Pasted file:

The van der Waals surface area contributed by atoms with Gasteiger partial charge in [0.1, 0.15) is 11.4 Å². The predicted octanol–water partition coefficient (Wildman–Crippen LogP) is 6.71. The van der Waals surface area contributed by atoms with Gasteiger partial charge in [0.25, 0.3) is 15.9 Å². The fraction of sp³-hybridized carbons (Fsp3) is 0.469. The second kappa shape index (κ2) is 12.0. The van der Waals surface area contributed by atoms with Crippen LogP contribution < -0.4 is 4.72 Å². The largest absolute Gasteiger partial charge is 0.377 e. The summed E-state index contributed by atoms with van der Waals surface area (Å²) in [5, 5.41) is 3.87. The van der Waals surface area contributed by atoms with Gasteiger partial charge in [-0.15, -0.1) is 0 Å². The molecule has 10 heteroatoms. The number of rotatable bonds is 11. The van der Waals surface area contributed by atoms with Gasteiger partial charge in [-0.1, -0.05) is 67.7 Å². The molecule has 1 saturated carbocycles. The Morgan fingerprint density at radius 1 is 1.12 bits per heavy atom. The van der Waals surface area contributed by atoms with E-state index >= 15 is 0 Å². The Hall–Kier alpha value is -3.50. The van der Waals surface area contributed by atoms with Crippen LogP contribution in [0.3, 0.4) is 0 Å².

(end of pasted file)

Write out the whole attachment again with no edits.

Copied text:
The van der Waals surface area contributed by atoms with Gasteiger partial charge in [0.1, 0.15) is 11.4 Å². The predicted octanol–water partition coefficient (Wildman–Crippen LogP) is 6.71. The van der Waals surface area contributed by atoms with Gasteiger partial charge in [0.25, 0.3) is 15.9 Å². The fraction of sp³-hybridized carbons (Fsp3) is 0.469. The second kappa shape index (κ2) is 12.0. The van der Waals surface area contributed by atoms with Crippen LogP contribution < -0.4 is 4.72 Å². The largest absolute Gasteiger partial charge is 0.377 e. The summed E-state index contributed by atoms with van der Waals surface area (Å²) in [5, 5.41) is 3.87. The van der Waals surface area contributed by atoms with Gasteiger partial charge in [-0.15, -0.1) is 0 Å². The molecule has 10 heteroatoms. The number of rotatable bonds is 11. The van der Waals surface area contributed by atoms with Gasteiger partial charge in [-0.1, -0.05) is 67.7 Å². The molecule has 1 saturated carbocycles. The Morgan fingerprint density at radius 1 is 1.12 bits per heavy atom. The van der Waals surface area contributed by atoms with E-state index >= 15 is 0 Å². The Hall–Kier alpha value is -3.50. The van der Waals surface area contributed by atoms with Crippen LogP contribution in [0.3, 0.4) is 0 Å².